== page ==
Book Review: The Ashgate Research Companion to Memory Studies
The Ashgate Research Companion to Memory Studies.
Edited by Siobhan Kattago. Surrey, England: Ashgate, 2015. Pp. GBP£90 cloth.
Review by INGE MELCHIOR, VU University Amsterdam
This book provides an original and reflexive approach towards key thinkers in memory studies. By asking its authors to reflect upon their academic companions on their journey into memory studies, it not only writes about memory, but also creates memory; a volume that is both science and art at once.
Since the 1970s-1980s, when the memory boom reached academia, scholars from various disciplines have explored the concept of ‘memory’, from both individual and collective perspectives. Their rich academic endeavours try to grasp the various faces of memory and remembering. Since the 2000s, several handbooks have been written to get back to the core question: what do we understand by individual and collective remembering?
The Ashgate Research Companion to Memory Studies is a huge contribution to this academic debate on memory. The book consists of four parts: 1) Memory, history and time, 2) Social, psychological and cultural frameworks of memory, 3) Acts and places of memory, 4) Politics of memory, forgetting and democracy. The book thus opens up a platform for, and a lively dialogue between, a wide variety of scholars, from historians and philosophers to sociologists and political scientists, of younger and older generations. In addition, the authors also come from different national backgrounds, from the US and Italy, to Estonia and Israel.
What sets this book apart from previous edited volumes on ‘memory’ is that it takes a very original and creative point of departure. All the authors were asked to go back to their early encounters with memory studies, to the source of their fascination for memory as a research subject. Who have been their companions on their academic journey? Which academics have inspired them? And what have they contributed to their thinking about memory? The chapters thus not only discuss the thoughts of important memory scholars, but also reflect upon the larger social and historical context of the memory boom.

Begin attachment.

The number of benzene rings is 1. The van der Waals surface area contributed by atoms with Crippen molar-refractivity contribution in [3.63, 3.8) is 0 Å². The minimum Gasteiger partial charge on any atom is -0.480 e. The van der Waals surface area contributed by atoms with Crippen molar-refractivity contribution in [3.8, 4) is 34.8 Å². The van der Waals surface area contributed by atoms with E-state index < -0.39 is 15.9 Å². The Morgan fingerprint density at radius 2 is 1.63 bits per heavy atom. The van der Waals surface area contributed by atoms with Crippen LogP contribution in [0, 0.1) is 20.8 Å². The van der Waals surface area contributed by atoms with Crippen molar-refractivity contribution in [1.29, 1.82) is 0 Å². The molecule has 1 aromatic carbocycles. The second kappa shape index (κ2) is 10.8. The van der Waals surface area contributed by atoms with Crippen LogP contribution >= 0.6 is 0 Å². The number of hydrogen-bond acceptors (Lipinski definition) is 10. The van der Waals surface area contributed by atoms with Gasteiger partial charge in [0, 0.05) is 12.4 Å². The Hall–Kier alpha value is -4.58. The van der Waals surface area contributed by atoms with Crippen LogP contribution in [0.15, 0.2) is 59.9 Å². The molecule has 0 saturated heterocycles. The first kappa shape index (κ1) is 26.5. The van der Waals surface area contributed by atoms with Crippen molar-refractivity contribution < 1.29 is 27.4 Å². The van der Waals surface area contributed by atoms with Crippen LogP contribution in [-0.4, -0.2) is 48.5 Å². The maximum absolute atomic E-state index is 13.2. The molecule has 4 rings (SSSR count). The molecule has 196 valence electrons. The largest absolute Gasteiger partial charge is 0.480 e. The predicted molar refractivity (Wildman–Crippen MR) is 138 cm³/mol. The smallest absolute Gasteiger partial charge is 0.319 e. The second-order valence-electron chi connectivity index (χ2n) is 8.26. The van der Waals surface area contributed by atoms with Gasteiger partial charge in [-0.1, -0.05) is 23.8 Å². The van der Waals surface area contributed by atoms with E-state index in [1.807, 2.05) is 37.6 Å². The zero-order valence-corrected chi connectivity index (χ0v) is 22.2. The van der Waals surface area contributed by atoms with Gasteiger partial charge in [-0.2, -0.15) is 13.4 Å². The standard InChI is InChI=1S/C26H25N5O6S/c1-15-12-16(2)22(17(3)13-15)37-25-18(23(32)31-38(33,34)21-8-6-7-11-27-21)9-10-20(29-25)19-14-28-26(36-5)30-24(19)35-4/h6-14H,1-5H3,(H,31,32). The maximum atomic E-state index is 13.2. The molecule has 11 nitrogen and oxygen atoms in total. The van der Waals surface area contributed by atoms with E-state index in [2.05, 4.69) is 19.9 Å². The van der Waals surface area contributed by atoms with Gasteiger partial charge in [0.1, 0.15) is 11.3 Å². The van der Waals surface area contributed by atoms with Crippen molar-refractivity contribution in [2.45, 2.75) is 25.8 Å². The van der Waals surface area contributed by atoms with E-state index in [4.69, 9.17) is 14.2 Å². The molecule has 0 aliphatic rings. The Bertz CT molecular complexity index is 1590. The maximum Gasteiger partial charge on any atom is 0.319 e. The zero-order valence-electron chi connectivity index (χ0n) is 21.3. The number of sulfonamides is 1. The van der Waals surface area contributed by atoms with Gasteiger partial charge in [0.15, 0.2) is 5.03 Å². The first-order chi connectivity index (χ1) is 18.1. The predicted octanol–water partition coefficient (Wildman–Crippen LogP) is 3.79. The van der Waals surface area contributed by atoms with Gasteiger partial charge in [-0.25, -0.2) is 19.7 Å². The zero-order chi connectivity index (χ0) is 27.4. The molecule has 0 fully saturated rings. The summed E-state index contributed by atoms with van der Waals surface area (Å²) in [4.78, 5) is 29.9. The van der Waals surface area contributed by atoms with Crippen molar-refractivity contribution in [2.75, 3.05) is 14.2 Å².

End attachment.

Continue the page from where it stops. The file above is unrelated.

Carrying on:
The book discusses important memory scholars such as Nora (1931), Koselleck (1923-2006), Halbwachs (1877-1945), Bakhtin (1895-1975), Warburg (1866-1929) and Jan & Aleida Assmann (1938 & 1947) from a new angle. Every author discusses the work of these formative thinkers from their personal perspective, and how they have been influenced by them. The question answered in the chapters is thus not ‘what have these thinkers argued?’ (a common question) but ‘what have they meant to the next generation of thinkers?’. Besides the fact that the latter question pays attention to the interpretation of formative ideas on memory, it also leaves room for scholars less known in the field to enter the stage. See, for example, the chapter by Estonian historian Marek Tamm who introduces the semiotician Yuri Lotman into the field. As The Collective Memory Reader notes, the Tartu School of semiotics has, so far, not been widely integrated into the discussion on memory, despite their important work on this topic. The current approach allows for little discussed, and thus new, theories to appear on stage.
In addition to theory, this book also reflects upon the social and historical context of the memory boom, by asking those who are involved in memory studies how they became engaged with the topic. Several authors mention the fall of the Berlin wall as a ‘critical event’ in their academic lives. It evoked questions about the representation of the past, nature of remembering and about memory politics. Several authors also reflect upon the art works – such as films, novels and theatre plays – that inspired them, see for instance the chapter by Mieke Bal.